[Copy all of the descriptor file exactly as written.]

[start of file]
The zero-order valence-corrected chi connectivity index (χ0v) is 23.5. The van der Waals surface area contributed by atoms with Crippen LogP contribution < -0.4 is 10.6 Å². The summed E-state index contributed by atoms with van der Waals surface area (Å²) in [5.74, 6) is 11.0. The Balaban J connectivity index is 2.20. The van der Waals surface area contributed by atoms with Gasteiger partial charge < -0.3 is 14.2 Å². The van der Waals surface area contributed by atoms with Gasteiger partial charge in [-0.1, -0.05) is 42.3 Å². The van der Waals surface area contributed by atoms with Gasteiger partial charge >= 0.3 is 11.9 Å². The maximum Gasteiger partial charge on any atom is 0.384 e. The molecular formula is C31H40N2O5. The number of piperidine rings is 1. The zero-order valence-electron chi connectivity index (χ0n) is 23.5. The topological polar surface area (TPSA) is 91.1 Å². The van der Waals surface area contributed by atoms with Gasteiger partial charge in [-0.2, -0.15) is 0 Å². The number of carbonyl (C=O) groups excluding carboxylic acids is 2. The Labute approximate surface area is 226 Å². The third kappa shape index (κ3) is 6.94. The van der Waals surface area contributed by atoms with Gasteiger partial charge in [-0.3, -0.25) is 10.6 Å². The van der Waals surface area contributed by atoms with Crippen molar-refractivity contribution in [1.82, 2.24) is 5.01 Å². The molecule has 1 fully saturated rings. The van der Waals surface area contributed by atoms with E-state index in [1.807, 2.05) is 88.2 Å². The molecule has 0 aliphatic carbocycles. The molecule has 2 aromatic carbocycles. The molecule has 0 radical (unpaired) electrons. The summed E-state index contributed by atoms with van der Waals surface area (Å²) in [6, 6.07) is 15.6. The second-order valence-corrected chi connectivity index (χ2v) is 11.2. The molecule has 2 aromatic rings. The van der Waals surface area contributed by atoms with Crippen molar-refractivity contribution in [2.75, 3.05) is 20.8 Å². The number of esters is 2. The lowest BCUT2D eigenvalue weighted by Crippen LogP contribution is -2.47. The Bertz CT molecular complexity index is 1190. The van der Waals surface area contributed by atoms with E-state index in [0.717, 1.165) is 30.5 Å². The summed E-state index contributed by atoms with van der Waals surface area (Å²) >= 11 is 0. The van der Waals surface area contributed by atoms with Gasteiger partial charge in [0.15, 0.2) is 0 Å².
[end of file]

The zero-order valence-corrected chi connectivity index (χ0v) is 23.5. The van der Waals surface area contributed by atoms with Crippen LogP contribution < -0.4 is 10.6 Å². The summed E-state index contributed by atoms with van der Waals surface area (Å²) in [5.74, 6) is 11.0. The Balaban J connectivity index is 2.20. The van der Waals surface area contributed by atoms with Gasteiger partial charge < -0.3 is 14.2 Å². The van der Waals surface area contributed by atoms with Gasteiger partial charge in [-0.1, -0.05) is 42.3 Å². The van der Waals surface area contributed by atoms with Gasteiger partial charge >= 0.3 is 11.9 Å². The maximum Gasteiger partial charge on any atom is 0.384 e. The molecular formula is C31H40N2O5. The number of piperidine rings is 1. The zero-order valence-electron chi connectivity index (χ0n) is 23.5. The topological polar surface area (TPSA) is 91.1 Å². The van der Waals surface area contributed by atoms with Gasteiger partial charge in [-0.2, -0.15) is 0 Å². The number of carbonyl (C=O) groups excluding carboxylic acids is 2. The Labute approximate surface area is 226 Å². The third kappa shape index (κ3) is 6.94. The van der Waals surface area contributed by atoms with Gasteiger partial charge in [-0.3, -0.25) is 10.6 Å². The van der Waals surface area contributed by atoms with Crippen molar-refractivity contribution in [1.82, 2.24) is 5.01 Å². The molecule has 1 fully saturated rings. The van der Waals surface area contributed by atoms with E-state index in [1.807, 2.05) is 88.2 Å². The molecule has 0 aliphatic carbocycles. The molecule has 2 aromatic carbocycles. The molecule has 0 radical (unpaired) electrons. The summed E-state index contributed by atoms with van der Waals surface area (Å²) in [6, 6.07) is 15.6. The second-order valence-corrected chi connectivity index (χ2v) is 11.2. The molecule has 2 aromatic rings. The van der Waals surface area contributed by atoms with Crippen molar-refractivity contribution in [2.75, 3.05) is 20.8 Å². The number of esters is 2. The lowest BCUT2D eigenvalue weighted by Crippen LogP contribution is -2.47. The Bertz CT molecular complexity index is 1190. The van der Waals surface area contributed by atoms with E-state index in [0.717, 1.165) is 30.5 Å². The summed E-state index contributed by atoms with van der Waals surface area (Å²) >= 11 is 0. The van der Waals surface area contributed by atoms with Gasteiger partial charge in [0.15, 0.2) is 0 Å².